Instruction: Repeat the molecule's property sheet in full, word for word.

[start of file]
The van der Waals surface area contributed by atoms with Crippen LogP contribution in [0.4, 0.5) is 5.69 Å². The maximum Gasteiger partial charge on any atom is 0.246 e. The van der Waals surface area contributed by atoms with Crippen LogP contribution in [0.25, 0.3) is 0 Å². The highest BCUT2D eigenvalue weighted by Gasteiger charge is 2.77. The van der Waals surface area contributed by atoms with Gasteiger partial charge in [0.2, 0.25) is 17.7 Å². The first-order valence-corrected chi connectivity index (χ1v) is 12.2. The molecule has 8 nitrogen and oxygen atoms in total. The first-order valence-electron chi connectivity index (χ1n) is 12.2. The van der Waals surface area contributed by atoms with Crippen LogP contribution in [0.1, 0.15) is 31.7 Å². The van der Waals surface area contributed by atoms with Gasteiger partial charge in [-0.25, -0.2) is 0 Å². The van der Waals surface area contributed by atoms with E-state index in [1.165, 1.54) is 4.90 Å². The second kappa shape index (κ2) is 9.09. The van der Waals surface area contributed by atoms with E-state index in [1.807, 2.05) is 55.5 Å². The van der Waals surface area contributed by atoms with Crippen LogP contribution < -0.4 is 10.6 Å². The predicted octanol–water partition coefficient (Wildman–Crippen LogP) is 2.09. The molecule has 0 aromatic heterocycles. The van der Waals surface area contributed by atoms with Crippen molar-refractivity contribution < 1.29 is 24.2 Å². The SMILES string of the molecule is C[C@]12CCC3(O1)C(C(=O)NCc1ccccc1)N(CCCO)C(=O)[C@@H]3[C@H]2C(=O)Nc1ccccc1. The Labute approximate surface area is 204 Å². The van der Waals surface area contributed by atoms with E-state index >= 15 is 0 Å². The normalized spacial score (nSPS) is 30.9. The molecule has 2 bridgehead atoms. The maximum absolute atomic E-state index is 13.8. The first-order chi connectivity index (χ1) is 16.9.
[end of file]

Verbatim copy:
The van der Waals surface area contributed by atoms with Crippen LogP contribution in [0.4, 0.5) is 5.69 Å². The maximum Gasteiger partial charge on any atom is 0.246 e. The van der Waals surface area contributed by atoms with Crippen LogP contribution in [0.25, 0.3) is 0 Å². The highest BCUT2D eigenvalue weighted by Gasteiger charge is 2.77. The van der Waals surface area contributed by atoms with Gasteiger partial charge in [0.2, 0.25) is 17.7 Å². The first-order valence-corrected chi connectivity index (χ1v) is 12.2. The molecule has 8 nitrogen and oxygen atoms in total. The first-order valence-electron chi connectivity index (χ1n) is 12.2. The van der Waals surface area contributed by atoms with Crippen LogP contribution in [0.1, 0.15) is 31.7 Å². The van der Waals surface area contributed by atoms with Gasteiger partial charge in [-0.25, -0.2) is 0 Å². The van der Waals surface area contributed by atoms with E-state index in [1.165, 1.54) is 4.90 Å². The second kappa shape index (κ2) is 9.09. The van der Waals surface area contributed by atoms with E-state index in [1.807, 2.05) is 55.5 Å². The van der Waals surface area contributed by atoms with Crippen LogP contribution < -0.4 is 10.6 Å². The predicted octanol–water partition coefficient (Wildman–Crippen LogP) is 2.09. The molecule has 0 aromatic heterocycles. The van der Waals surface area contributed by atoms with Crippen molar-refractivity contribution < 1.29 is 24.2 Å². The SMILES string of the molecule is C[C@]12CCC3(O1)C(C(=O)NCc1ccccc1)N(CCCO)C(=O)[C@@H]3[C@H]2C(=O)Nc1ccccc1. The Labute approximate surface area is 204 Å². The van der Waals surface area contributed by atoms with E-state index >= 15 is 0 Å². The normalized spacial score (nSPS) is 30.9. The molecule has 2 bridgehead atoms. The maximum absolute atomic E-state index is 13.8. The first-order chi connectivity index (χ1) is 16.9.